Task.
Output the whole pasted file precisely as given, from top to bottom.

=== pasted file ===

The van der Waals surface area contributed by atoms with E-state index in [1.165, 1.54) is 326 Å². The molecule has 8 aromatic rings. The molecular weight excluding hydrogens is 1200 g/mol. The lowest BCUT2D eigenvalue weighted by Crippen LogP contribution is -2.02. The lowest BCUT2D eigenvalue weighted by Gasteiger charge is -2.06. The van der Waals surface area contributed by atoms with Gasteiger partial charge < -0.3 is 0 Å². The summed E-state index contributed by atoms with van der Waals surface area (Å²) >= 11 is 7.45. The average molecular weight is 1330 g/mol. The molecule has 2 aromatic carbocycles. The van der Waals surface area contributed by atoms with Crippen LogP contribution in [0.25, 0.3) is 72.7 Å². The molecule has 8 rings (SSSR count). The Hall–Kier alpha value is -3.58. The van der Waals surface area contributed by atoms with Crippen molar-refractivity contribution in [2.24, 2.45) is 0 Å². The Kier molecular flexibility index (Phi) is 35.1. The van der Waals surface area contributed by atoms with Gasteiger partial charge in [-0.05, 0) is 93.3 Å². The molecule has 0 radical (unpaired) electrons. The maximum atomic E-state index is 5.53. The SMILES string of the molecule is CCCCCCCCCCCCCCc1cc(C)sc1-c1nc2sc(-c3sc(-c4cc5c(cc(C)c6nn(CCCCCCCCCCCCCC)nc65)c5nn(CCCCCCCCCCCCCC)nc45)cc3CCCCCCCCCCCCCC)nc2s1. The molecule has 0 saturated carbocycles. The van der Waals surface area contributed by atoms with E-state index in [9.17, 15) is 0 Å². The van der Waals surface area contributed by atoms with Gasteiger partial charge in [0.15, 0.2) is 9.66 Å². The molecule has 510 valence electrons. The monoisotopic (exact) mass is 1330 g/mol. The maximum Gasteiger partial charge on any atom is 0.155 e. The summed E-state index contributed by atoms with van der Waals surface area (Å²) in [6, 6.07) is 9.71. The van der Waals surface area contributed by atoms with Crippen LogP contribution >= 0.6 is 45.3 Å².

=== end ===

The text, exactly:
The van der Waals surface area contributed by atoms with E-state index in [1.165, 1.54) is 326 Å². The molecule has 8 aromatic rings. The molecular weight excluding hydrogens is 1200 g/mol. The lowest BCUT2D eigenvalue weighted by Crippen LogP contribution is -2.02. The lowest BCUT2D eigenvalue weighted by Gasteiger charge is -2.06. The van der Waals surface area contributed by atoms with Gasteiger partial charge < -0.3 is 0 Å². The summed E-state index contributed by atoms with van der Waals surface area (Å²) >= 11 is 7.45. The average molecular weight is 1330 g/mol. The molecule has 2 aromatic carbocycles. The van der Waals surface area contributed by atoms with Crippen LogP contribution in [0.25, 0.3) is 72.7 Å². The molecule has 8 rings (SSSR count). The Hall–Kier alpha value is -3.58. The van der Waals surface area contributed by atoms with Crippen molar-refractivity contribution in [2.24, 2.45) is 0 Å². The Kier molecular flexibility index (Phi) is 35.1. The van der Waals surface area contributed by atoms with Gasteiger partial charge in [-0.05, 0) is 93.3 Å². The molecule has 0 radical (unpaired) electrons. The maximum atomic E-state index is 5.53. The SMILES string of the molecule is CCCCCCCCCCCCCCc1cc(C)sc1-c1nc2sc(-c3sc(-c4cc5c(cc(C)c6nn(CCCCCCCCCCCCCC)nc65)c5nn(CCCCCCCCCCCCCC)nc45)cc3CCCCCCCCCCCCCC)nc2s1. The molecule has 0 saturated carbocycles. The van der Waals surface area contributed by atoms with E-state index in [9.17, 15) is 0 Å². The van der Waals surface area contributed by atoms with Gasteiger partial charge in [0.15, 0.2) is 9.66 Å². The molecule has 510 valence electrons. The monoisotopic (exact) mass is 1330 g/mol. The maximum Gasteiger partial charge on any atom is 0.155 e. The summed E-state index contributed by atoms with van der Waals surface area (Å²) in [6, 6.07) is 9.71. The van der Waals surface area contributed by atoms with Crippen LogP contribution >= 0.6 is 45.3 Å².